However, Macron has proven to be a pragmatist and identifies that if the European Union wants to remain relevant in the 21st Century, it must grow its economic relations with Asia. It is for this reason that Macron also expanded on General de Gaulle’s famous phrase that Europe stretches “from Lisbon to the Urals” by saying Europe’s territory stretches to Vladivostok, the port city that is closer to Beijing, Tokyo, and even Darwin, then it is to Moscow, let alone Paris.
Coupled with the Trans-Siberian railway, products from Asia can reach Europe much faster than shipping to Europe, making the development of Vladivostok an interest for Western Europe too. Europe will probably not be enticed enough to develop the Far East, knowing full well that Asian powerhouses like China, India and Japan are already involved in the region. However, it is likely that Europe will be enticed enough to enjoy the benefits of having an open Eurasian corridor that must transvers Russia in its entirety from Vladivostok or other eastern cities to the European side of Russia.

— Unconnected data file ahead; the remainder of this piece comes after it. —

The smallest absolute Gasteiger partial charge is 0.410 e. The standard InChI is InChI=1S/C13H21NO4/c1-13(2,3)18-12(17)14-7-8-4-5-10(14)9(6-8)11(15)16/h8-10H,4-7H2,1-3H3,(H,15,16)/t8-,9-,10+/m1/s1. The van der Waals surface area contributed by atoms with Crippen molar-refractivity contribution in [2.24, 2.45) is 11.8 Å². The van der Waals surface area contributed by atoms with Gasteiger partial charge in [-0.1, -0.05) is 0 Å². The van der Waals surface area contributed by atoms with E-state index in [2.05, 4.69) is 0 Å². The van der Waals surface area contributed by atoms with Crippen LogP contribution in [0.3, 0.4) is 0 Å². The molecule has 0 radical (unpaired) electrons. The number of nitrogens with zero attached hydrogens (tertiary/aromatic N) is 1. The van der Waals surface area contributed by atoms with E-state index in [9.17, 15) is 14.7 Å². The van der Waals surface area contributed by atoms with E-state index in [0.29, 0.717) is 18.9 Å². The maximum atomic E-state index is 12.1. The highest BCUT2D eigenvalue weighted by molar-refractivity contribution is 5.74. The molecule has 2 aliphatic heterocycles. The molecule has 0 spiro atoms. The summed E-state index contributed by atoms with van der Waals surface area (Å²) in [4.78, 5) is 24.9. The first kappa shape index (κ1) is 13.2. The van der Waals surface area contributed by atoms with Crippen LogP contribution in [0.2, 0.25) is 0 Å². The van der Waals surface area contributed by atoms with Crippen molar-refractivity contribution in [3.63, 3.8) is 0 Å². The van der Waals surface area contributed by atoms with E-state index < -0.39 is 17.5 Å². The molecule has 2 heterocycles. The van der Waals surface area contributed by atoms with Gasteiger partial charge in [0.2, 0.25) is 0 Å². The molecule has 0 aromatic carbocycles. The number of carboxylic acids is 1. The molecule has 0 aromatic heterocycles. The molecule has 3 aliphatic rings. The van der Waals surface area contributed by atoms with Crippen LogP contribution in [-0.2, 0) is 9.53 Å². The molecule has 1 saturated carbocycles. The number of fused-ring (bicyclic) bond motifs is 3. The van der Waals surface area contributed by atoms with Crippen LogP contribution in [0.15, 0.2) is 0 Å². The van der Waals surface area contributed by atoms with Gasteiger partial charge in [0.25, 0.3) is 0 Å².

Therefore, China’s development of the Russia’s Far East could push Europe to improving its relations with Russia. The European Union maintains a sanctions regime against Russia, mostly because of pressure from Washington. However, in recent months, there has been continued questions against the necessity to maintain sanctions against Russia from European Union officials and Members of European Parliament. It is likely that as we continue to venture into the “Asian Century,” the Russian Far East will become a thriving area. It remains to be seen whether the inevitability of the “Asian Century” will be recognized by the entirety of the European Union in the near future, but it would be in their own economic interests to recognize this reality quickly. And to recognize this would mean an eventual normalization of relations between the European Union and Russia.
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This article was originally published on InfoBrics.
Paul Antonopoulos is a Research Fellow at the Center for Syncretic Studies.